Clifford Brangwynne to lead Princeton Bioengineering Initiative
Clifford Brangwynne, professor of chemical and biological engineering, has been appointed the inaugural director of the Princeton Bioengineering Initiative. This initiative will support and expand the bioengineering activities already underway at the University, and ignite new directions in research, education and innovation at the intersection of the life sciences and engineering.
The Bioengineering Initiative will, with continued fundraising, lead to a bioengineering institute and a new building to house the institute and catalyze interdisciplinary research across Princeton in this important area, said Andrea Goldsmith, dean of the School of Engineering and Applied Science and the Arthur LeGrand Doty Professor of Electrical Engineering.
“Bioengineering is one of the most exciting frontiers in engineering, with unlimited potential for positive impact on health, medicine and quality of life,” Goldsmith said. “This initiative will greatly increase our delivery of innovations, consistent with our mission to develop research and technology that benefits humanity, while also creating wonderful education opportunities for students. And Cliff, with his amazing track record of discovery, innovation and leadership, is just the person to lead and grow the initiative.”
The initiative will be launched Friday, Nov. 20, at the Princeton Bioengineering Symposium, a one-day online event to highlight discovery, innovation and academic-industry partnerships centered around Princeton’s growing bioengineering program. This event, free and open to the public, will feature speakers from academia and industry.
According to Brangwynne, the vision behind the initiative is driven by the potential for transformative synergy between bioengineering and a broad cross-section of Princeton’s research activities. These include biomedical devices and other technologies that interface with biological systems; data science approaches in biology and medicine; and biomolecular, cellular and tissue engineering for human health. These efforts will both depend upon and help find answers to the vast number of open questions about how biological systems work and interact.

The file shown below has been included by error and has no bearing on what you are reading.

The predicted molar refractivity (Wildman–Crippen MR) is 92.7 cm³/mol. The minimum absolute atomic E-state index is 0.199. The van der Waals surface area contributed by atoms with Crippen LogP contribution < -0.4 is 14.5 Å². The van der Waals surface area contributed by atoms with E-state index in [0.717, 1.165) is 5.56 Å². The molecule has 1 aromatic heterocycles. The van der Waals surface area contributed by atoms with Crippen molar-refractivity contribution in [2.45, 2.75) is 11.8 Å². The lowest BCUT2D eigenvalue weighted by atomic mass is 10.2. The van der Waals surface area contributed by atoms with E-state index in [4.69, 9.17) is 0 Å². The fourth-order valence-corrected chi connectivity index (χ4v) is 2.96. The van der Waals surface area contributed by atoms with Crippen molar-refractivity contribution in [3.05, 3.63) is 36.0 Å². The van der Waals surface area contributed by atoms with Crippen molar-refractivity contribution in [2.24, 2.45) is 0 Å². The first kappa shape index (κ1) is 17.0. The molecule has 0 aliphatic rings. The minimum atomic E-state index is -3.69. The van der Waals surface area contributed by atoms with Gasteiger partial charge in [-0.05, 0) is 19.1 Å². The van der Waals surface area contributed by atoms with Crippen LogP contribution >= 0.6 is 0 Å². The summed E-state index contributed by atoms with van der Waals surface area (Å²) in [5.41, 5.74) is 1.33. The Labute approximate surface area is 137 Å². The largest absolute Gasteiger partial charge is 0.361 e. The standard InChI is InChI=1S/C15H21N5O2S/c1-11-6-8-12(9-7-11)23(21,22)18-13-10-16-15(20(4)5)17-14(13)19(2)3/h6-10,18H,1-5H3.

“The world needs problem-solvers in the life sciences space,” Brangwynne said. “Just look around us. Our whole world has been turned upside down by a nanometer-sized particle of biological matter that has swept across the globe and killed a million people. The COVID-19 pandemic is just one example. Think about cancer, dementia — these are diseases that have devastating effects in society. The Princeton Bioengineering Initiative is all about bringing an engineering mindset to face these challenges. Engineers are problem solvers.”
At the same time, Brangwynne said, problem-solving goes hand-in-hand with fundamental discovery about how biological systems work. “We still don’t fully understand biological systems,” he said. “Even the most humble single-celled organism is vastly more complex than anything humans can engineer. So we need to understand how these systems work, to utilize living systems and the principles behind their operation for various applications. But there is no question that we are at a turning point in terms of the ability to harness biological systems for the good of humanity.”
Among the initiative’s initial activities will be to bring together a wide range of academic and industry researchers and policymakers as well as to support young investigators, Brangwynne said. An important part of the work will be to advance innovation and entrepreneurship and to build stronger ties to the region’s biotech and pharmaceutical industries. “The intersection of life sciences and engineering is one of the most exciting areas for future technologies, so this initiative will dovetail nicely with efforts [Vice Dean for Innovation] Rodney Priestley is spearheading.”
Brangwynne joined the Princeton faculty in 2011 and has been widely recognized for discovering a previously unknown type of structure within cells that affect a wide range of basic functions in living organisms. Specifically, he pioneered the study of membrane-less structures made of condensed biomolecular liquids, which are now thought to play important roles in normal cell functions and numerous diseases. He has received numerous honors for this work, including a 2018 MacArthur Foundation Fellowship and an appointment as an investigator of the Howard Hughes Medical Institute. Most recently, he won the Nakasone award from the Human Frontier Science Program. To accelerate the translation of findings from his lab into medical treatments, Brangwynne recently cofounded a company, Nereid Therapeutics, to develop medicines for cancer, neurodegenerative disorders and other diseases.
This article was originally published on the University News website.